Photography courtesy of Lowell Washburn, all rights reserved.
Mature Gobblers Spend Around Four Months of Their Year in the Strut.
So why do birds expend so much time and energy in display? Is it to guard territory or attract hens? The answer may come as a surprise.
Calling a spring gobbler into close range is one of hunting’s most rewarding challenges. With tail fanned and wings dragging, there are few sights more spectacular than when a strutting tom comes marching in. But although a strutting gobbler represents an awe inspiring sight, hunters often misinterpret the real purpose of this dramatic display.
One of the most commonly held misconceptions is that strutting, along with fighting, is designed to aid a gobbler in defending its territory. This notion is patently incorrect because wild turkeys do not have territories. Birds like robins, peregrine falcons, and Canada geese have territories. Wild turkeys do not.
Precisely outlined by invisible boundaries, avian territories are distinct plots of real estate that are vigorously defended against all comers. By contrast, wild turkeys do no live within clearly mapped territories. Instead, they occupy general home ranges. A home range is wherever a turkey makes its living. A gobbler’s winter range may be located miles from where the same bird will be found during the spring and summer. This is especially true for the Merriam’s turkeys I’ve hunted in the western Black Hills where birds gather into enormous flocks at lower elevation ranches during winter and then disperse back into the Hills at snow melt. The difference between turkeys and birds that hold territories is that once the spring breeding season arrives, turkeys do not claim and protect specifically defined areas.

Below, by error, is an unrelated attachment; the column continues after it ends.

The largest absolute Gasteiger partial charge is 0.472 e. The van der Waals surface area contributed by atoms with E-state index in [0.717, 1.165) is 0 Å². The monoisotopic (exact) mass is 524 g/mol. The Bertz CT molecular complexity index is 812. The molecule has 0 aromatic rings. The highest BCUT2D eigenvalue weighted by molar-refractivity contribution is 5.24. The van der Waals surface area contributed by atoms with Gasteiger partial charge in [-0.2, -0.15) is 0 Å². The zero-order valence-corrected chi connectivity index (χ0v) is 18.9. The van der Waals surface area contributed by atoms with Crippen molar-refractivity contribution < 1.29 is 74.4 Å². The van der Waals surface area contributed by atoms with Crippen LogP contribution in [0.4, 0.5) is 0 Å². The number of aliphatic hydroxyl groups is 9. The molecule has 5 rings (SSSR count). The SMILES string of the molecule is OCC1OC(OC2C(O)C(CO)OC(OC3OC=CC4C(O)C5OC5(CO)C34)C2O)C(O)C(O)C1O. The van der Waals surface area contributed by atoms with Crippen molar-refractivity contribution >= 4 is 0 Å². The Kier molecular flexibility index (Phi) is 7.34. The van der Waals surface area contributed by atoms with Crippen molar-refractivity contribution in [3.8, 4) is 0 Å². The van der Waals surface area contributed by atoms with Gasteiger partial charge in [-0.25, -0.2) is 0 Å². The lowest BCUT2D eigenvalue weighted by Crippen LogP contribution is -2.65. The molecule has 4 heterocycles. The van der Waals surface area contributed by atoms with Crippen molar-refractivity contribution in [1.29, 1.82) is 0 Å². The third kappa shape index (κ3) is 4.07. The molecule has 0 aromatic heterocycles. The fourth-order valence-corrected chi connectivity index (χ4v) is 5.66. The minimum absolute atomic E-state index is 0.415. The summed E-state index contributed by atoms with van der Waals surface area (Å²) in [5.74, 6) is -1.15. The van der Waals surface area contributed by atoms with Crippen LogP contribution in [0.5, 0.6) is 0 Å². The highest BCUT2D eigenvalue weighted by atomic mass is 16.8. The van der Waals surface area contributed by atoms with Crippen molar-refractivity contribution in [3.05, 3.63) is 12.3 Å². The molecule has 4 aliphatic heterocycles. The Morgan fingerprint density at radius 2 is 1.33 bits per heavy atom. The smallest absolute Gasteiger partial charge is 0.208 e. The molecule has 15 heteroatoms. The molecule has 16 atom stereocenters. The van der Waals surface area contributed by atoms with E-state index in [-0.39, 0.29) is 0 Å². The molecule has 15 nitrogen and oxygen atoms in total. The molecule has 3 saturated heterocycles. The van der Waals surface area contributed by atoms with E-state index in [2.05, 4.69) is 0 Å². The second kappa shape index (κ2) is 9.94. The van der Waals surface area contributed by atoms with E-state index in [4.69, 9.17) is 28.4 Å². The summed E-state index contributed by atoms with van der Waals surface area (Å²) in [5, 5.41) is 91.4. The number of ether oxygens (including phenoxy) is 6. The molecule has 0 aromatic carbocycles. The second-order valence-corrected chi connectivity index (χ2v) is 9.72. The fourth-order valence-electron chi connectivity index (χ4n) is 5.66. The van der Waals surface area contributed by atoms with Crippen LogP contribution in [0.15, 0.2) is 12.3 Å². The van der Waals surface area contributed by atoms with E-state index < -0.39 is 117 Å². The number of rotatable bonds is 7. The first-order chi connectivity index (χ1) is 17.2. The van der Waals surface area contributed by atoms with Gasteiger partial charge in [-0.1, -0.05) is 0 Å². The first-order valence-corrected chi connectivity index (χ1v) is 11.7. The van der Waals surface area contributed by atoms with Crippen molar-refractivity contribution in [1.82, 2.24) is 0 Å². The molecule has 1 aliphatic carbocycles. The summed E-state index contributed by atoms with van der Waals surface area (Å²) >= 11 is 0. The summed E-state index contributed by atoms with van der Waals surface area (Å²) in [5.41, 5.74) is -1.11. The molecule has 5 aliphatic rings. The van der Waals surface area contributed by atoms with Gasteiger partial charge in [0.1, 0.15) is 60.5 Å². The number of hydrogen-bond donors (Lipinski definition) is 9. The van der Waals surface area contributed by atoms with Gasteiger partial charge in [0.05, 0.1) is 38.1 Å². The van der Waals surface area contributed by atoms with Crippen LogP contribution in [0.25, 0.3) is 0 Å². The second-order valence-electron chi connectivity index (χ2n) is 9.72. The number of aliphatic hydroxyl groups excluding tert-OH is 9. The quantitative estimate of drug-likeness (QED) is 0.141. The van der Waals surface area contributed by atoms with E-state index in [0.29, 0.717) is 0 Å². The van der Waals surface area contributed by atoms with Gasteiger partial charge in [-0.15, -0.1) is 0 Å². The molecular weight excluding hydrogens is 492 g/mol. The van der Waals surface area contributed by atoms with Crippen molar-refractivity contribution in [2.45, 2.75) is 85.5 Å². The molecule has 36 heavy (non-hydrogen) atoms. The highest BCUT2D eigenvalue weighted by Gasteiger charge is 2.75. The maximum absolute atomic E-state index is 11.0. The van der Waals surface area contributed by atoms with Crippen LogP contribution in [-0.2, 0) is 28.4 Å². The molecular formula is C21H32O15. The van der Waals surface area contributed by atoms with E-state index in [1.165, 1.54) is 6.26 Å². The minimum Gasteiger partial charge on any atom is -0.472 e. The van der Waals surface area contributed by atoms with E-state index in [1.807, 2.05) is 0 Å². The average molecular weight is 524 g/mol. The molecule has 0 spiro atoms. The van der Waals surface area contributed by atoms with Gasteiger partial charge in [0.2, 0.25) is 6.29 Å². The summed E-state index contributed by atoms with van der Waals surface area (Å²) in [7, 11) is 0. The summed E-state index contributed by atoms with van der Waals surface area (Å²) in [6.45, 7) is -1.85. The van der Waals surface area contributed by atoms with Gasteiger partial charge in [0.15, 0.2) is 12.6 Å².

The reason strutting gobblers frequently engage in spectacular fighting is not to claim or defend breeding territory but rather to exert dominance. For wild turkeys, the struggle for dominance is a lifelong endeavor. It begins when the bird is a young poult and ultimately ends with the turkey’s death. While bow hunting, I’ve had groups containing up to seven mature toms strut to within feet of my position. Upon shooting the dominant bird, I’ve watched in amazement as the survivors instantly turned on their fallen comrade, making a group project of stomping their former boss into the sod. It appears that a turkey’s political loyalties are not all different from our own.
Another commonly held belief is that strutting attracts hens. This is also false, or at least mostly so. In reality, toms attract hens by gobbling – either from the roost or on the ground. Under ideal conditions spring gobbling can be heard for miles. If it’s the closest game in town, hens will travel to the sound. Once hens arrive on the scene, gobblers use the strut to display and exaggerate their finery. This brings us to the real purpose of the strut, which is to show off and make an individual tom more attractive to females. Sometimes a dominate gobbler will allow other males to strut. Sometimes they don’t. But whenever multiple strutters are present within a group, rest assured that each and every bird knows which turkey is king.
Final Thought: Do hens strut? The answer is yes. But the event is extremely rare and is done for much different reasons than when a gobbler struts. In nearly 40 years of observing and hunting wild turkeys, I’ve only witnessed three occasions where hens displayed an all-out tail fanned, wings dragging strut. I’ve seen hens go into full strut twice during early spring and once in January. On all three occasions the birds were mature, Alpha-hens responding to an ultra-realistic DSD hen decoy. In all three cases, the birds became highly agitated at first sight of the “unknown hen” and were eager to let the stranger know who was in charge. After emitting a prolonged series of “fighting purrs”, each strutting hen vigorously attacked the decoy. One bird even went so far as making a serious attempt to completely engulf the decoy’s head with her beak [photo below]. When a hen struts, the message is clear. The display is not designed to show off, appear more desirable, or to attract other birds. Instead, its singular purpose is to communicate dominance over another hen.